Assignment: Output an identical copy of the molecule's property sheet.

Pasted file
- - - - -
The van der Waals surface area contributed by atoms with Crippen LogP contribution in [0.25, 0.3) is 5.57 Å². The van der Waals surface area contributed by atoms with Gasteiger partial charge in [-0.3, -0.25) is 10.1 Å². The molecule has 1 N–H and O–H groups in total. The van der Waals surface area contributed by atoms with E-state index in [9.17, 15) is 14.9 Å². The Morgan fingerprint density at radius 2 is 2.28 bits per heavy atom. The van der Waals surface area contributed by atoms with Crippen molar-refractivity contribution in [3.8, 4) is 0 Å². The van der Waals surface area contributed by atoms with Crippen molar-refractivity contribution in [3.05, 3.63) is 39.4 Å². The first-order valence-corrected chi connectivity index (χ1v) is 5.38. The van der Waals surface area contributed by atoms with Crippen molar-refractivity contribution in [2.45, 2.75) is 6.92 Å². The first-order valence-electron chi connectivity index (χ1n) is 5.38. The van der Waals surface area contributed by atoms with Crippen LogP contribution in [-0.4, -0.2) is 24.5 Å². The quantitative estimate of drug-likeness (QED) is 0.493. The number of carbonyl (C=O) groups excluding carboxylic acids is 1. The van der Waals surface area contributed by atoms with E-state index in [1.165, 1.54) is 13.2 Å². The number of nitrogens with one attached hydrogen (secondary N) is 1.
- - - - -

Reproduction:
The van der Waals surface area contributed by atoms with Crippen LogP contribution in [0.25, 0.3) is 5.57 Å². The van der Waals surface area contributed by atoms with Gasteiger partial charge in [-0.3, -0.25) is 10.1 Å². The molecule has 1 N–H and O–H groups in total. The van der Waals surface area contributed by atoms with E-state index in [9.17, 15) is 14.9 Å². The Morgan fingerprint density at radius 2 is 2.28 bits per heavy atom. The van der Waals surface area contributed by atoms with Crippen molar-refractivity contribution in [3.8, 4) is 0 Å². The van der Waals surface area contributed by atoms with Crippen molar-refractivity contribution in [3.05, 3.63) is 39.4 Å². The first-order valence-corrected chi connectivity index (χ1v) is 5.38. The van der Waals surface area contributed by atoms with Crippen molar-refractivity contribution in [2.45, 2.75) is 6.92 Å². The first-order valence-electron chi connectivity index (χ1n) is 5.38. The van der Waals surface area contributed by atoms with Crippen LogP contribution in [-0.4, -0.2) is 24.5 Å². The quantitative estimate of drug-likeness (QED) is 0.493. The number of carbonyl (C=O) groups excluding carboxylic acids is 1. The van der Waals surface area contributed by atoms with E-state index in [1.165, 1.54) is 13.2 Å². The number of nitrogens with one attached hydrogen (secondary N) is 1.